City officials reviewed and finalized construction plans for the Center for Computing and Data Sciences over winter intersession. Boston University trustees, President Robert Brown and Boston Mayor Martin Walsh broke ground on the site in a Dec. 5th ceremony and construction of the building will officially begin this spring.
Walt Meissner, associate vice president for operations at BU, said that the disruptive elements of construction won’t affect students on campus this semester despite work taking place.
“Officially, construction is to begin at the end of March,” Meissner said. “It won’t be until after commencement that they’ll do the really noisy work.”
Azer Bestavros, associate provost for computing and data sciences, wrote that no changes were made to the construction plans over intersession. Instead, Bestavros wrote there has been continuous work on the building since the December ceremony.
“There is a lot of site preparation that needs to happen,” Bestavros wrote in an email. “Especially in light of the building’s use of geothermal energy.”
This site preparation must take place before physical construction begins, according to Bestavros. The new academic center will be completely fossil-fuel free, containing 31 geothermal wells to sustain its energy supply.
The center will integrate the Departments of Computer Science and Mathematics and Statistics and the Rafik B. Hariri Institute for Computing and Computational Science and Engineering. Additionally, it will create new work and collaboration spaces, classrooms, office spaces and food service areas.
Colin Riley, executive director of media relations for BU, said the building will be a crucial addition to both the aesthetic and function of campus.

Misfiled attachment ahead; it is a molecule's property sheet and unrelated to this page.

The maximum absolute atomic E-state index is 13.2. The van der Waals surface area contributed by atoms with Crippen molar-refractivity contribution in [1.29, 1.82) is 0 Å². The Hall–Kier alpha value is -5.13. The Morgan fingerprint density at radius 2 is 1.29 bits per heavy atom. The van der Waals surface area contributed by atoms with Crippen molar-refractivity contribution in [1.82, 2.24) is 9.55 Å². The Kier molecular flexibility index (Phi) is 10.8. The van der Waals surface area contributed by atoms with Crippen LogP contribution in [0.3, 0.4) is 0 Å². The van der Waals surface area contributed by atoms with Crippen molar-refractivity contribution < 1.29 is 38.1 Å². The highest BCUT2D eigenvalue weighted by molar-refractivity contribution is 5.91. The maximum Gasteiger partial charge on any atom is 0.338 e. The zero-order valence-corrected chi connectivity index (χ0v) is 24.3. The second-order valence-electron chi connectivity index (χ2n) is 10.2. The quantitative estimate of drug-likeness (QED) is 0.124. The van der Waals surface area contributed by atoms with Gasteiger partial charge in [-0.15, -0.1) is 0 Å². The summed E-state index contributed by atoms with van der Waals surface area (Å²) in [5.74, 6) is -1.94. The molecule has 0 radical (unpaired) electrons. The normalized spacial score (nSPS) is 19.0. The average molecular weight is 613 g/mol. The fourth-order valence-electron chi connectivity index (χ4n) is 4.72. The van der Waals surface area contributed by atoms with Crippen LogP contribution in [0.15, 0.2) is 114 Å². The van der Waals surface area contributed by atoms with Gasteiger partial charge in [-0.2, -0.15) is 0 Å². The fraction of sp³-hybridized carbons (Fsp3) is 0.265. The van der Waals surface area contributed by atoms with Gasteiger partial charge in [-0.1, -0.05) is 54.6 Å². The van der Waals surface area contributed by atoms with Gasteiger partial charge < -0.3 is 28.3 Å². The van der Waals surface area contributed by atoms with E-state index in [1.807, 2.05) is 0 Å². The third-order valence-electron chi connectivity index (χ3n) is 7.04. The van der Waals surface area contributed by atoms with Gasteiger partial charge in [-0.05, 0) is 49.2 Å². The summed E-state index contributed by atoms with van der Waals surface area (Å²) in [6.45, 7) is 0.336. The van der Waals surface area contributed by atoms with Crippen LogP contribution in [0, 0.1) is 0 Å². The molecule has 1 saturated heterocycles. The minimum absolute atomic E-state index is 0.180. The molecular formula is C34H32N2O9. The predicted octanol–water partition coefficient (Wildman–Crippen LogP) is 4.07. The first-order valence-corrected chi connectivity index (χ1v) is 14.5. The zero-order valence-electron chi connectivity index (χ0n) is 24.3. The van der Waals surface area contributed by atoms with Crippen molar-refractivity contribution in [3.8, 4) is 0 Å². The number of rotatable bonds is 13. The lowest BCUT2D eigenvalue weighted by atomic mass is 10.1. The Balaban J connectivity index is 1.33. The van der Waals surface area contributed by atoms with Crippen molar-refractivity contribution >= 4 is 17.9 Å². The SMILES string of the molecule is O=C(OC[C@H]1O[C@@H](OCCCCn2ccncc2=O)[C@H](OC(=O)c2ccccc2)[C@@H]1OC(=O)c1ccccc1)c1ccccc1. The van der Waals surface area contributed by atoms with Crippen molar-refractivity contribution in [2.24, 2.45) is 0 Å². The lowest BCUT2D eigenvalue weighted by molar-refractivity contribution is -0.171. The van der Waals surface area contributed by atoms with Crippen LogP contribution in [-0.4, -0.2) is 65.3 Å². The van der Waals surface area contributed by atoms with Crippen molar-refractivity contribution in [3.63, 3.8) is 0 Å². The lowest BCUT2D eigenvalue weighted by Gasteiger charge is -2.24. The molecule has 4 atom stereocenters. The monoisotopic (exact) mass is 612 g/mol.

“This is an important project that will change the skyline of Boston University and bring different academic units together under one roof,” Riley said.
The building, which will stand 19 stories high and cover 305,000 square feet, will sit between the Sargent College of Health and Rehabilitation Sciences and the Stone Science Building.
“I think everybody has acknowledged that it’s going to change the architectural look and feel of the campus,” Meissner said. “That’s why it was important to the leadership, trustees and president that it’s a remarkable piece of architecture that’s different from what we’ve done on campus before.
Students can expect construction to continue this semester. The Center for Computing and Data Sciences is on track to be completed by the beginning of the 2022 Fall semester.
Xoshil Chen-Marquez, a freshman in the College of Arts and Sciences, said she is looking forward to the new space, but recognizes that its construction will change the landscape of BU’s campus.
“I’m a computer science major, so obviously I’m biased in being excited for the building,” Chen-Marquez said. “But I know that it’s totally going to change the dynamic of the campus, especially because it’s going to obstruct the view of the river.”
Jai Singh, a senior in ENG, said he also does not have a problem with obstructed views.
“I feel like the pros outweigh the cons,” Singh said. “I think it’s okay as long as you’re expanding research, education and new fields.”
Grace Kim, a junior in CAS, thinks differently about the addition of new construction on campus. She said that it poses an inconvenience to her and others.
“I guess construction is always going on here,” Kim said. “So, it’s kind of annoying, but also it’s kind of inevitable.”
Aidan Malenfant, a junior in the College of Communication, said he is particularly impressed with the building’s environmental impact.
“I think that the geothermal aspect of it is really, really good,” Malenfant said. “BU is putting some effort towards having a greener campus.”